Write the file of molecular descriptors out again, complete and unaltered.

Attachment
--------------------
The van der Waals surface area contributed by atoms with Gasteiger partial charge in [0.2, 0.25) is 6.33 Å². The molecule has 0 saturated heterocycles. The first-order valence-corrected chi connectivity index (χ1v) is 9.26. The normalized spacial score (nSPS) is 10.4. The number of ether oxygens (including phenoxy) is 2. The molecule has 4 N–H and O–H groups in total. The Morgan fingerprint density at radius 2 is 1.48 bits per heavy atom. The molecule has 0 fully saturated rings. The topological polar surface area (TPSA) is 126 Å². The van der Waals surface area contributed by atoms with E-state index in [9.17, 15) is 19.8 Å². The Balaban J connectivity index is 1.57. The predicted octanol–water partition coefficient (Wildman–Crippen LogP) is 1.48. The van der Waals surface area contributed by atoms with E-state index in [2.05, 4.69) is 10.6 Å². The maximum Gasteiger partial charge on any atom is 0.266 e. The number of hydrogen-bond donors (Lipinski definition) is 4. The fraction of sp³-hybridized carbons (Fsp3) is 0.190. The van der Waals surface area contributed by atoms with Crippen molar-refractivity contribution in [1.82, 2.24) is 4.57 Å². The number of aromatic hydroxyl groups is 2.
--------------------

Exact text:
The van der Waals surface area contributed by atoms with Gasteiger partial charge in [0.2, 0.25) is 6.33 Å². The molecule has 0 saturated heterocycles. The first-order valence-corrected chi connectivity index (χ1v) is 9.26. The normalized spacial score (nSPS) is 10.4. The number of ether oxygens (including phenoxy) is 2. The molecule has 4 N–H and O–H groups in total. The Morgan fingerprint density at radius 2 is 1.48 bits per heavy atom. The molecule has 0 fully saturated rings. The topological polar surface area (TPSA) is 126 Å². The van der Waals surface area contributed by atoms with E-state index in [9.17, 15) is 19.8 Å². The Balaban J connectivity index is 1.57. The predicted octanol–water partition coefficient (Wildman–Crippen LogP) is 1.48. The van der Waals surface area contributed by atoms with E-state index in [2.05, 4.69) is 10.6 Å². The maximum Gasteiger partial charge on any atom is 0.266 e. The number of hydrogen-bond donors (Lipinski definition) is 4. The fraction of sp³-hybridized carbons (Fsp3) is 0.190. The van der Waals surface area contributed by atoms with Crippen molar-refractivity contribution in [1.82, 2.24) is 4.57 Å². The number of aromatic hydroxyl groups is 2.